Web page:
The admitted Members may be States, Governmental and Non-Governmental Organizations, territorial and regional governments. Such States, organizations, and governments are eligible for membership if they have demonstrated a substantial interest in the work of the Council and a capacity to further its purposes. Admission shall be decided by the Assembly upon the recommendation of the Commission.

 Commentary

To permit participation of all those with sufficient interest, the Council is open to membership of other States (such as France, Germany, Japan, United Kingdom), organizations of States (such as the European Community), NGOs (such as the ICC) and territorial governments (such as Alaska, Yukon, N.W.T., Greenland) and regional governments (such as Chakotskiy, Nunavik and the Nordic Sami Council). To ensure adequate qualifications, the admission of new Members depends on a favourable recommendation of the Commission where the founding Members form a majority of two-thirds.

 

4—ORGANS OF THE COUNCIL

 

The Council shall be composed of an Assembly and a Commission, as the two main organs, and a Secretariat as a subsidiary organ.

(1) The Assembly

 The Assembly shall consist of all Members of the Council.

The Assembly may discuss all questions relating to the purposes of the Council and shall establish general policies for the co-ordination of the activities of the Council and its Members. It may make recommendations to the Members or to the Commission on measures to be taken for the fulfillment of the purposes of the Council.

 The Assembly shall elect the four non-permanent Members of the Commission and appoint the Secretary of the Council. It may establish such subsidiary organs as are required to exercise its functions.

 A majority of Members of the Assembly shall constitute a quorum and its resolutions shall be adopted by consensus. It shall adopt its own rules of procedure and elect its President.

 Commentary

The Assembly, as for all similar plenary bodies, has nearly unlimited powers of discussion and rather limited powers of decision. It should be the forum where the basic purposes and general orientation and policies are discussed and agreed upon, but it is too large a body to see to the implementation of specific measures. The Assembly may exercise some indirect control over such implementation, however, through the election of the four non-permanent Members of the Commission.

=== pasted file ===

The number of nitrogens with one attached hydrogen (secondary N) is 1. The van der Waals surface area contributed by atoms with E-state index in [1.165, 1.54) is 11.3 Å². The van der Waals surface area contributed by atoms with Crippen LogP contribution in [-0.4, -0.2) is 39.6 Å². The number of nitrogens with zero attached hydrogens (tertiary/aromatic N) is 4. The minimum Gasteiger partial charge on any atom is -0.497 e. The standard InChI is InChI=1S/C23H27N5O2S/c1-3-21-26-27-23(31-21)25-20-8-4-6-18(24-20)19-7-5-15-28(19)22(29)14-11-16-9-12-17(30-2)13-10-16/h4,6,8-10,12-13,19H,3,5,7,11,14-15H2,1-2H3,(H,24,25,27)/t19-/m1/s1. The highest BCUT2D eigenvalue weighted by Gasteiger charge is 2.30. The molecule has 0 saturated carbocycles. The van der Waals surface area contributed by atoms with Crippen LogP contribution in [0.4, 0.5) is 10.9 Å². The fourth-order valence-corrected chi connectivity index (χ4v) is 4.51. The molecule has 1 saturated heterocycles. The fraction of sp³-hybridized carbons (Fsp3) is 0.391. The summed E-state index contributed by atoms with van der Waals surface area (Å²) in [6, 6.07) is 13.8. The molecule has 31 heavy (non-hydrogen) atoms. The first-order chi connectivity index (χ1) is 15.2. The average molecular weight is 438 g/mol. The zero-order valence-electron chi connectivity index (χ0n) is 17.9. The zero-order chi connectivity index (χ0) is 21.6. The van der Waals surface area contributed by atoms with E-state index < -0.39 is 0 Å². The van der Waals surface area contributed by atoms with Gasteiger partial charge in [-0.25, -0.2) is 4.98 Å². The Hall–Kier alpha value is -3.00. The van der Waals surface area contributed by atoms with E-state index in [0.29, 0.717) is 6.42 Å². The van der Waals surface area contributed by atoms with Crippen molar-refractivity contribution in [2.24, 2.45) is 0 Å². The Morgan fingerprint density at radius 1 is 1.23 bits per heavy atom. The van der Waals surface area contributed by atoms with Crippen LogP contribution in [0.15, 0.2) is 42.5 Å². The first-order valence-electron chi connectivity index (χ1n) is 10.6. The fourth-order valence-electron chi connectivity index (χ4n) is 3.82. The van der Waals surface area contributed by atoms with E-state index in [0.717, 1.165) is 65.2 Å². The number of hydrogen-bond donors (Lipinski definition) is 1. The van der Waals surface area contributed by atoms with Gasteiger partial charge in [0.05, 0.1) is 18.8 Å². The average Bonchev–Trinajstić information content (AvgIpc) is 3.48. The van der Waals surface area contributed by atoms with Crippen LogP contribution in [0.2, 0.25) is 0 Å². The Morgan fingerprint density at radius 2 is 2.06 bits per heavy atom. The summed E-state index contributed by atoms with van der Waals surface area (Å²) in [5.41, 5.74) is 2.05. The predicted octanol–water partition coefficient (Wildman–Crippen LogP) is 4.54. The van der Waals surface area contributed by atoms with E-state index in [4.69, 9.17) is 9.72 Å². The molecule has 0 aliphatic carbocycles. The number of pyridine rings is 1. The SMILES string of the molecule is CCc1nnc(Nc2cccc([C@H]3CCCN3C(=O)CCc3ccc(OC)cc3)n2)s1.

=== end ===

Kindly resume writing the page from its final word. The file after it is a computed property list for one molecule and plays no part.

There could well be a "call back" clause according to which each recommendation made by the Assembly is accounted for (i.e., reported back to the Assembly) until such time as 1) the recommendation is considered implemented or 2) reasons why it has not been implemented are provided. This will ensure accountability for recommendations and continuity in the furthering of the Council's aims.

 Procedure by consensus having now gained a large degree of acceptance (particularly at the United Nations and the Third Law of the Sea Conference), it is suggested as an appropriate procedure here. It might be wise, however, to provide for actual voting if a consensus fails to materialize.

 

(2) The Commission

The Commission shall consist of twelve Members, of which the founding Members shall be permanent. The four non-permanent Members shall be elected by the Assembly, on the basis of an equitable representation of the admitted Members and their contribution to the purposes of the Council. The non-permanent Members shall be elected for four years, except for the first election when two shall be elected for two years only.

 The Commission shall decide on measures to fulfil the purposes of the Council and on the implementation of such measures. It may establish subsidiary organs required to exercise its functions.

 The Commission shall adopt its resolutions by consensus and it shall establish its own rules of procedure and elect its President.

 Commentary

 The Commission is intended to be the governing body on which the founding Member States will have a controlling voice by their number (8 out of 12) and permanency. They will not have any right of veto, however, and the other four Members (on a four year rotating basis) will enjoy equality of status during their term on the Commission.

The Commission will see to the actual taking and implementation of measures, since the Member States on the Commission are the ones with the principal means of enforcement and will bear the brunt of any consequent responsibility.

 The consensus mode is provided for, but it might be wise to foresee the possibility of voting on the more important substantive questions.

 

(3) The Secretariat

  The Secretariat shall be located on the territory of one of the founding Members. It shall comprise a Secretary and such staff as may be required. The Secretary shall be the administrative office of the Council and shall be appointed by the Assembly on the recommendation of the Commission. He shall act in his capacity as Secretary at all meetings of the Assembly and of the Commission. The Secretary shall make reports to the Assembly on the work of the Council at its regular meetings.

 

Commentary

 

The Secretariat is intended to be, certainly at the beginning, a very small organ consisting only of a Secretary and a very small staff (a couple of people). Of course, it might develop into an important office, depending on the activities of the Council.